“An increase in Illinois’ minimum wage is long overdue to keep up with the rising cost of living, and the plan I supported increases wages over a five-year period in a fair and balanced way,” Connor said. “As economists have pointed out based on studies of California and New York, workers take that extra money and spend it at local businesses, generating billions in new consumer spending statewide.”
Connor worked to pass Senate Bill 1, which phases in a minimum wage increase over the course of five years to $15 an hour. Balancing the needs of small business owners with working families’ need for fair pay, the measure offers 80 percent of Illinois businesses a tax credit to help offset the employers’ costs of paying higher wages. According to the Illinois Economic Policy Institute, a $15 per hour minimum wage will generate nearly $20 billion in economic activity and provide families with an additional $5,000 in income each year.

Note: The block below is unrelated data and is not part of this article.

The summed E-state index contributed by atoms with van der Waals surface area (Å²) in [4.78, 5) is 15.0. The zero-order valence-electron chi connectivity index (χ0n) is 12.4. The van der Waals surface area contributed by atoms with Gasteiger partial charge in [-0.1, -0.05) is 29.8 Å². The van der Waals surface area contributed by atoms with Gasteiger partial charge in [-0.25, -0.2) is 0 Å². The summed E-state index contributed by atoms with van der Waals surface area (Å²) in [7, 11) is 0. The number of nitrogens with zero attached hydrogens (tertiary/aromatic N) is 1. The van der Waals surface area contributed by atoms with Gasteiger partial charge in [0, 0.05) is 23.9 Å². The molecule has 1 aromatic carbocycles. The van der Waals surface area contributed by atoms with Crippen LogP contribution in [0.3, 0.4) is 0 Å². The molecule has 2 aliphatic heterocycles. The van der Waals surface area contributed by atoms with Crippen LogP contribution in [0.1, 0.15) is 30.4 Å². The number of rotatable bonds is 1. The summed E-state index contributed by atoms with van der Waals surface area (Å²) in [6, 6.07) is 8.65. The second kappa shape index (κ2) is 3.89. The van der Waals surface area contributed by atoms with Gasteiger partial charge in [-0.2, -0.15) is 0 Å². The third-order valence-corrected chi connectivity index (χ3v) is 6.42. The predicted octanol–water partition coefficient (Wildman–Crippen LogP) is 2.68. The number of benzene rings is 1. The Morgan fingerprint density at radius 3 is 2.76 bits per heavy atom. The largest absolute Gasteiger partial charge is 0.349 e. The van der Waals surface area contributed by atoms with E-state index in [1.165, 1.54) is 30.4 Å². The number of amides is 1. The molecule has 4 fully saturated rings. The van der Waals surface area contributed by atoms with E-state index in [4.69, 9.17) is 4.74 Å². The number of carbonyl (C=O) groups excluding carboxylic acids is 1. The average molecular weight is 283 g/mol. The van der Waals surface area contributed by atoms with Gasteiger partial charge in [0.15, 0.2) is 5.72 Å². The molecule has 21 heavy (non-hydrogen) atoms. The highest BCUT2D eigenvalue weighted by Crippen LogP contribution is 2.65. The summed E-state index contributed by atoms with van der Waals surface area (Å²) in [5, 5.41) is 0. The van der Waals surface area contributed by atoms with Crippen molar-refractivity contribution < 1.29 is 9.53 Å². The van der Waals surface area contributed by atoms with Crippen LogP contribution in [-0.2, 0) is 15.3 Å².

“We need to make Illinois a more attractive place to live and work, and this bill is part of that process,” Connor said. “Gradually raising the wage will consistently pump money back into the economy, which will lead to more job opportunities and higher wages down the road.”